Mazzotti retired from Philadelphia Futures in 2017 and looked for her next endeavor. After Rider President Gregory Dell’Omo asked her to return in 2018, she took a position on the Board once more and began as the chair again in 2023. 

“It’s our love for the university that brings you back here to serve on the board and put your time in,” she said.

oan Mazzotti in the red vest at the Alpha Xi Delta House for 1972 senior dinner.
Joan Mazzotti in the red vest at the Alpha Xi Delta House for 1972 senior dinner. (Photo courtesy of Joan Mazzotti.)

Mazzotti laughed, saying that she was the first woman chair at the university, and then the second, due to her two terms. 

“When President Dell’Omo asked me in 2018, I had just retired,” said Mazzotti, smiling. “Got me at a good moment.”

Her involvement at the university has formed her legacy, according to Mazzotti, from scholarships to awards to relationships. 

With self-proclaimed feminist DNA, she has worked toward women’s empowerment in all of her life’s sectors, including her time as a Rider Board member. 

One way she did that was with the creation of the Mazzotti Awards in Women’s Leadership, where faculty and staff women leaders would form a community and empower one another. Chosen from across the university, 41 women have gone through the program on leadership development so far.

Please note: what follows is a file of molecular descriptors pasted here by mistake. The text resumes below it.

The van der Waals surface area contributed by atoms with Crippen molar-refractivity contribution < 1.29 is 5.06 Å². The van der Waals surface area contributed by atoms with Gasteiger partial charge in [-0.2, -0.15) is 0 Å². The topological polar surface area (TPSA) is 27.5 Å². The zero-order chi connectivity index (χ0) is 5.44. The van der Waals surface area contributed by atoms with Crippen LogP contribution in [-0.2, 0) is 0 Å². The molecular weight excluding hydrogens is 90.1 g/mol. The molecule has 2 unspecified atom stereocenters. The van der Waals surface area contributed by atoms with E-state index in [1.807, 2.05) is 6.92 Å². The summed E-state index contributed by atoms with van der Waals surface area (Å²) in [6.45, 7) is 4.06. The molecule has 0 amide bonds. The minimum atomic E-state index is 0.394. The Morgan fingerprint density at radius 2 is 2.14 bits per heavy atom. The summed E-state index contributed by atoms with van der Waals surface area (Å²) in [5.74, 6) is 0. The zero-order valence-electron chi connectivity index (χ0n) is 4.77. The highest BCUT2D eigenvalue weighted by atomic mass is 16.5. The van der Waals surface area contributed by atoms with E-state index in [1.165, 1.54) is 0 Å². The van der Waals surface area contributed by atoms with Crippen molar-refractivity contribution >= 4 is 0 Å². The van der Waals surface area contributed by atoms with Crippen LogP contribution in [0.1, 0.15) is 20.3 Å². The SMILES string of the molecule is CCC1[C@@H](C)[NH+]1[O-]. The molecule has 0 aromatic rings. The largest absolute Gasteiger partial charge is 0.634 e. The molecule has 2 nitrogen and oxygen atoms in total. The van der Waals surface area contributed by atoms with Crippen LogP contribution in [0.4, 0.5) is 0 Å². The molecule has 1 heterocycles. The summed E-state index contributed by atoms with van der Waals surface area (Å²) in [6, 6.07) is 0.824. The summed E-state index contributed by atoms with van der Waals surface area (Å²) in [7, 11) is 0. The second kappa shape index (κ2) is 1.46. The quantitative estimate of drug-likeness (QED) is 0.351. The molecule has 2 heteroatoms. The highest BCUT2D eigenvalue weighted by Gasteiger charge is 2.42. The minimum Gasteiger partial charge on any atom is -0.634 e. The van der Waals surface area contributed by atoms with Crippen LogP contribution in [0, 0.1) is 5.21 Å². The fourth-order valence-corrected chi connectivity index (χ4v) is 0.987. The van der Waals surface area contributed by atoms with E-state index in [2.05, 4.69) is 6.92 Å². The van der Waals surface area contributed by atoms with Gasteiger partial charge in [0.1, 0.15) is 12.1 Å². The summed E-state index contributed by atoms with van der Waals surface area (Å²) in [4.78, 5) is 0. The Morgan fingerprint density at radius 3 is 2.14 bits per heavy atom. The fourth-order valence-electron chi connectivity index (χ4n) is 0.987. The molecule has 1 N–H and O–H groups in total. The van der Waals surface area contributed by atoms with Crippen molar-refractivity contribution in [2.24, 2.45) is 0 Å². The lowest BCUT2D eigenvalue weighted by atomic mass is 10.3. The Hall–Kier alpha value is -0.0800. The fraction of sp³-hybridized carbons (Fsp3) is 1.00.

Her biggest accomplishment, however, may be the Joan C. Mazzotti and Michael C. Kelly Endowed Scholarship, which is a need-based award for first generation Black and Latino students, given by Mazzotti’s family and named after her and her husband. 

The first to receive the scholarship, Zeina Ly, graduated in 2023 and still keeps in touch with Mazzotti. 

“We met over grilled cheeses, and from then on, we continued to stay in contact whenever she was on campus,” said Ly. “I got the financial relief from the scholarship, but we also built a great relationship on top of that.”

From left to right: Michael Kelly, Zeina Ly and Joan Mazzotti in Rider’s business building.
From left to right: Michael Kelly, Zeina Ly and Joan Mazzotti in Rider’s business building. (Photo courtesy of Joan Mazzotti.)

Since then, Mazzotti has helped her with career advice like professionalism and networking, according to Ly. Now, Ly works at Bloomberg in the financial sector of the company.

“I know that I wouldn’t be in the position that I am now if it wasn’t through the fate [that] they invested in me through that scholarship,” said Ly. “I want to emphasize that beyond the tangible benefits, the connection that we’ve grown has been a very cherished aspect of that.”

Outside of Rider, Mazzotti loves spending time with her family, many details showing the life she’s built— from being neighbors with recently retired Eagles player Jason Kelce, watching Phillies games with her husband and continuing her lifelong dedication to education. 

 “We really believe in Rider’s mission, and the students it serves,” said Mazzotti. “I’ve been very fortunate in my work life, and I was here [at Rider.]”

Related Articles

Back to top button